Sky Medical faced an important early decision around the focus for the product’s position in the market.

“The ability to increase blood circulation in patients with limited mobility has the potential to deliver positive medical outcomes for a wide range of medical issues when used in the hospital or home setting,” said Fallon.

It is important to remember that instructions on how to use the device need to comply with specific regulation in every country where it is being used, which will differ and are subject to change

“I think at one point there were more than 30 potential applications to be considered.

“However, we need to create clinical and economic evidence to support every different clinical indication where increasing blood flow is beneficial to the patient.

“As a business, we also need to prioritise which applications to target according to our resources.”

Ultimately Sky Medical focussed on three areas: the prevention of venous thrombosis (VTE); the prevention and treatment of oedema (swelling); and wound therapy applications (hard-to-heal leg ulcers).

The total addressable market opportunity for the geko device in each of these areas is £202m, £282m, and £603m respectively.

While Sky Medical believed that the geko device would deliver in each of these areas, new clinical evidence was needed to support each application.

“Bringing new MedTech to market is obviously challenging – and it should be,” says Fallon.

“It’s clearly a huge advantage having what we describe as a ‘platform’ technology – one that is applicable to a variety and range of medical conditions.

“However, every application should be considered as its own separate product.

“For example, the clinical evidence that supports VTE prophylaxis is not applicable for the woundcare market.

“Furthermore, different product variants are needed depending on how they are used.”

Regulatory hurdles

These efforts were further complicated by the regulatory environment around medical devices.

The geko device is the first bioelectronic product of its kind to receive both NICE approval and FDA clearance for VTE prevention across all patients including non-surgical patients.

Despite this, there is a need to obtain approval for new indications for use by territory while maintaining existing clearances as the regulatory landscape changes globally.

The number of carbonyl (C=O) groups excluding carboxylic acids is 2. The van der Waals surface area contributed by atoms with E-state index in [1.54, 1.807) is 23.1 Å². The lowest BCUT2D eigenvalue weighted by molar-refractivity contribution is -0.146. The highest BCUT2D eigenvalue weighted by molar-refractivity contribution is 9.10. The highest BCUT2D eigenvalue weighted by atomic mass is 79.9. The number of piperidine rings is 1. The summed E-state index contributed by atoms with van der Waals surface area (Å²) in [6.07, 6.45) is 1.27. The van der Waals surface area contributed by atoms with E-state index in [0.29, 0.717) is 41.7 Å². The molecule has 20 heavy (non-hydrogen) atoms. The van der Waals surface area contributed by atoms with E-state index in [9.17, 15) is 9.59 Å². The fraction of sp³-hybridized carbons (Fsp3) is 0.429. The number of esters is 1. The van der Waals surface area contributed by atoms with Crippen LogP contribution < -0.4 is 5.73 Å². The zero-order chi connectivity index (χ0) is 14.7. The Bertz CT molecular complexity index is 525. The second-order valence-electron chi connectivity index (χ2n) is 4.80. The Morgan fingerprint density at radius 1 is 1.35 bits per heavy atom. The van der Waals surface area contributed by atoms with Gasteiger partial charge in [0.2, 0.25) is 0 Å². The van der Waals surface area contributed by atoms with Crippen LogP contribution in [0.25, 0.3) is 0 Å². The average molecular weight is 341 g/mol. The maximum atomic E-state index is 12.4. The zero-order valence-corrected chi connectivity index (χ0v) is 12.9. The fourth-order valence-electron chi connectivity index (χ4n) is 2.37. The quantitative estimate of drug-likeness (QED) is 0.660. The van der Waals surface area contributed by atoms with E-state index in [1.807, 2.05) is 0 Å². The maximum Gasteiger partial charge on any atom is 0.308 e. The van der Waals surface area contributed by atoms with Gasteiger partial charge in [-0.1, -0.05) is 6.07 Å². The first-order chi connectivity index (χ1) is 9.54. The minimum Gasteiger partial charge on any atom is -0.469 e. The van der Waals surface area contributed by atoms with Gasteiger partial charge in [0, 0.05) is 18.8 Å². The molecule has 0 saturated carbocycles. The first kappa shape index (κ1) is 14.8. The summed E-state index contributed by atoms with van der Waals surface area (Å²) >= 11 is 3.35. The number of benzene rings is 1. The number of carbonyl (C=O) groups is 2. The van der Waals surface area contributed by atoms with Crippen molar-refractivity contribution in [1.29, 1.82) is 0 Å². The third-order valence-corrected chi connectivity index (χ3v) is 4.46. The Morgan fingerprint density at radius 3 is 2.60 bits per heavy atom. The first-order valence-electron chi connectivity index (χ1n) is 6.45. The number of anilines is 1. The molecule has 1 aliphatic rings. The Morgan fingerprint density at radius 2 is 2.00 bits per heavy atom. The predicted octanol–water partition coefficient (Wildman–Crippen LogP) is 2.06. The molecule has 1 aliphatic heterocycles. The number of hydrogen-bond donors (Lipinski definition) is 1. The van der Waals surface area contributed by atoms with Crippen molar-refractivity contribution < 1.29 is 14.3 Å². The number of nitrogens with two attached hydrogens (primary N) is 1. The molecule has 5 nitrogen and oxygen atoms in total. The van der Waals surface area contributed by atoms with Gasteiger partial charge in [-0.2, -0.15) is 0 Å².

The key is keeping an eye on the lead time for product components and device assembly together with a rolling sales forecast for product by territory

“Clearly you have to consider how the patient will use the product and to make it as simple as possible for whoever is administering the device,” said Fallon.

“But it is also important to remember that instructions on how to use the device need to comply with specific regulation in every country where it is being used, which will differ and are subject to change.

“I believe we have translated and localised instructions more than 20 times to ensure compliance with the major regulatory bodies across the UK, the European Union, and the Americas.”

Manufacturing smart

Regulatory compliance has an impact on manufacturing – not only in terms of ensuring a reliable and compliant product, but also managing specific stock levels for specific markets.

Excess stock can be a significant cash drain for any start-up business, but in MedTech there is further friction caused by ensuring there is always a steady and reliable supply of devices.

And this is complicated because stock cannot simply be reallocated from country to country without changing packaging and instructions to reflect different regulatory jurisdictions.

Demand management is therefore essential.

Fallon said: “We ensure there is close and regular communication between the commercial team, finance, and manufacturing.

“The key is keeping an eye on the lead time for product components and device assembly together with a rolling sales forecast for product by territory.